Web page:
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fe­male. Once the nest­ing process is fin­ished and the fe­male has re­turned to the ocean, our trained staff care­fully ex­ca­vate the nest, tak­ing care not to change the ori­en­ta­tion of the eggs, and re­lo­cate them to our hatch­ery. At the hatch­ery, we recre­ate as nat­u­ral a nest as pos­si­ble. The tem­per­a­ture of the nest is very im­por­tant – the piv­otal tem­per­a­ture is 29°C, with lower tem­per­a­tures re­sult­ing in pre­dom­i­nantly male hatch­lings, while higher tem­per­a­tures re­sult in pre­dom­i­nantly fe­male hatch­lings. The com­mu­nity mem­ber is then paid a RM10 per egg re­ward – which is 5–10 times higher than the amount an egg can oth­er­wise be sold for on the black mar­ket. As of the end of 2015, more than 4,500 baby sea tur­tles (both green and hawks­bill) have been suc­cess­fully re­leased on our beach. We have re­cently launched the Adopt a Tur­tle ini­tia­tive to help the hatch­ery be­come self-sus­tain­ing.

The Mabul Beach Re­sort Sea Tur­tle Re­ha­bil­i­ta­tion Cen­tre was launched in May 2015, dur­ing Scuba Junkie’s Tur­tle Week.

This cen­tre pro­vides fa­cil­i­ties that en­able the com­fort­able hous­ing of sick or in­jured sea tur­tles, whereby they can re­ceive nec­es­sary treat­ment and care be­fore be­ing re­turned to the wa­ters around the Sem­porna re­gion.

The project has in­volved ex­perts from the very start – rep­tile vets and the Gaya Is­land Tur­tle Re­hab unit, Univer­siti Malaysia Sabah and the Sabah Wildlife De­part­ment.

2014 saw our in­au­gu­ral, an­nual Tur­tle Week – a week of ac­tiv­i­ties aimed at rais­ing aware­ness of sea tur­tle con­ser­va­tion is­sues world­wide and gen­er­at­ing vi­tal funds for their con­ser­va­tion lo­cally. We man­aged to raise a grand to­tal of RM7,500 (USD1,700) for tur­tle con­ser­va­tion!

Co­ral reef con­ser­va­tion

Co­ral reefs cover only about 0.2 per­cent of the world’s ocean floor, yet over 90 per­cent of marine species are ei­ther di­rectly or in­di­rectly de­pen­dent upon them. They not only sup­port enor­mous bio­di­ver­sity, but they are also of im­mense value to mankind. Lat­est es­ti­mates sug­gest co­ral reefs pro­vide close to USD30 bil­lion each year in goods and ser­vices. Co­ral reefs have sur­vived tens of thou­sands of years of nat­u­ral change, but many of them may not be able to sur­vive the havoc brought by mankind: Roughly one-quar­ter of co­ral reefs world­wide are al­ready con­sid­ered dam­aged be­yond re­pair, with an­other two-thirds un­der se­ri­ous threat.

Scuba Junkie is a Reef Check cer­ti­fied dive com­pany with four trained Reef Check in­struc­tors. The course is of­fered as part of our Eco-Di­ve­mas­ter pro­gramme, as well as be­ing of­fered as a stand-alone course for both guests and staff. In the past year, we have com­pleted over 60 reef check sur­veys in col­lab­o­ra­tion with WWF and hope to take this a step fur­ther by an­nounc­ing our in-house Reef Check sur­vey pro­gramme that will mon­i­tor 36 sites an­nu­ally.

We also have an ar­ti­fi­cial reef pro­gramme which aims to es­tab­lish proven co­ral cul­ti­va­tion tech­niques for our lo­cal area. Our mas­ter plan is to re­move the cur­rent ar­ti­fi­cial struc­tures from in front of the SJ jetty and re­place them with struc­tures to which we can at­tach co­ral frag­ments that al­low the devel­op­ment of new nat­u­ral co­ral reef sys­tems.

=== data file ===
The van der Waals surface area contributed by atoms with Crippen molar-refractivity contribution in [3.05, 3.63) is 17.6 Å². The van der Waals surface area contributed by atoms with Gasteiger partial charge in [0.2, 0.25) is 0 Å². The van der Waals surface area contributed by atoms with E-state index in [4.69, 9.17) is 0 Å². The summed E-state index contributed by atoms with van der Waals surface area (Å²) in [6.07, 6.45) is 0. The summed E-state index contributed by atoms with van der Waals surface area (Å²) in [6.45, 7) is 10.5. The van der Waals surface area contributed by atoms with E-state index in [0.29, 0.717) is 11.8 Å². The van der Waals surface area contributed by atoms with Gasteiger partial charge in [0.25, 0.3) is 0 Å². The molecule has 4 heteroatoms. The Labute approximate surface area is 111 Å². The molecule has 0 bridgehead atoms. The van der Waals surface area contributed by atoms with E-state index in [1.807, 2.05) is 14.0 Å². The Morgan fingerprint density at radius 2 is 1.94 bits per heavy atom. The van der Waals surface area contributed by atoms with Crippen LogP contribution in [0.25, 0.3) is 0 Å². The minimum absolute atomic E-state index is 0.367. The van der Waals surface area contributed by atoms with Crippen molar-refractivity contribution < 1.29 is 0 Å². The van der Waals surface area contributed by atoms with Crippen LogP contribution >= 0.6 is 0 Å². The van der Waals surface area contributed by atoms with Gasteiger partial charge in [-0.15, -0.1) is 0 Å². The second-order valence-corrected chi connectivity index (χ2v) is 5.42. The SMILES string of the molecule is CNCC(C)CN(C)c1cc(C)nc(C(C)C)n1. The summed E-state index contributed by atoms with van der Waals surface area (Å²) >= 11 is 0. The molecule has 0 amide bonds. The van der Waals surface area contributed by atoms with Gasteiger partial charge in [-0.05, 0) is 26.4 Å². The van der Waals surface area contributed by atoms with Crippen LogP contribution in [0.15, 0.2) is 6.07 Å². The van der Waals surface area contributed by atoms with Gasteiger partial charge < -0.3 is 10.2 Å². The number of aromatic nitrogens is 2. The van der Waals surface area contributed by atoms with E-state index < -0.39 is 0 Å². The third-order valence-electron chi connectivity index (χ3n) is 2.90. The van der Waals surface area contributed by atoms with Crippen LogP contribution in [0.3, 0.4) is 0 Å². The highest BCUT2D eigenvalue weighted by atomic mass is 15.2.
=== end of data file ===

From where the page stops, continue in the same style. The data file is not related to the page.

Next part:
Even though fish bomb­ing is banned in Sabah, it is still a ma­jor threat. To try to help lo­cal au­thor­i­ties, we have been re­port­ing fish bombs over the past few years. In 2015, we were very hon­oured to as­sist Shotspot­ter in tri­alling new tech­nol­ogy aimed to help mo­bilise an im­me­di­ate re­sponse and to put an end to fish bomb­ing in the area once and for all.

Sup­porter en­gage­ment

Through­out the year, we like to pro­vide op­por­tu­ni­ties for our guests, the lo­cal com­mu­ni­ties of both Mabul and Sem­porna, lo­cal and in­ter­na­tional schools and uni­ver­si­ties, and busi­nesses to learn more about con­ser­va­tion is­sues, both lo­cally and glob­ally. We en­deav­our to pro­vide weekly pre­sen­ta­tions on vary­ing top­ics, fundrais­ing pub quizzes and doc­u­men­tary show­ings. We hope that by shar­ing our pas­sion for the marine en­vi­ron­ment we can help to spread the word and make a dif­fer­ence.

Since March 2015 we have been work­ing very closely with a lo­cal com­mu­nity group called Green Sem­porna. What started out as two pas­sion­ate vol­un­teers has now turned into an or­gan­i­sa­tion with over 50 ac­tive vol­un­teers from nine dif­fer­ent school groups in Sem­porna. As well as do­ing amaz­ing work by them­selves, in­clud­ing anti-fish bomb­ing road­shows and con­ser­va­tion pre­sen­ta­tions in lo­cal schools, they are also at the fore­front of our lo­cal com­mu­nity en­gage­ment. In Jan­uary 2016, we were very proud to host the in­au­gu­ral Malaysia Green Lead­er­ship Camp (MyGLC) at our Mabul Beach Re­sort. Dur­ing this event, vol­un­teers learned from ex­pe­ri­enced con­ser­va­tion­ists and de­vel­oped new pro­grammes for Green Sem­porna to drive over the next cou­ple of years.

In 2015, we also signed a part­ner­ship agree­ment with Kolej Ko­mu­niti Sem­porna.

This Kolej trains stu­dents so they are bet­ter equipped to work in the tourism in­dus­try.

Scuba Junkie has of­fered to help in­tro­duce the stu­dents to their lo­cal marine en­vi­ron­ment, en­sur­ing they un­der­stand just how spe­cial the wa­ters of the Sem­porna re­gion are and what they need to do in or­der to pro­tect their oceans. We also of­fer train­ing to stu­dents who wish to pur­sue a ca­reer in the dive in­dus­try.

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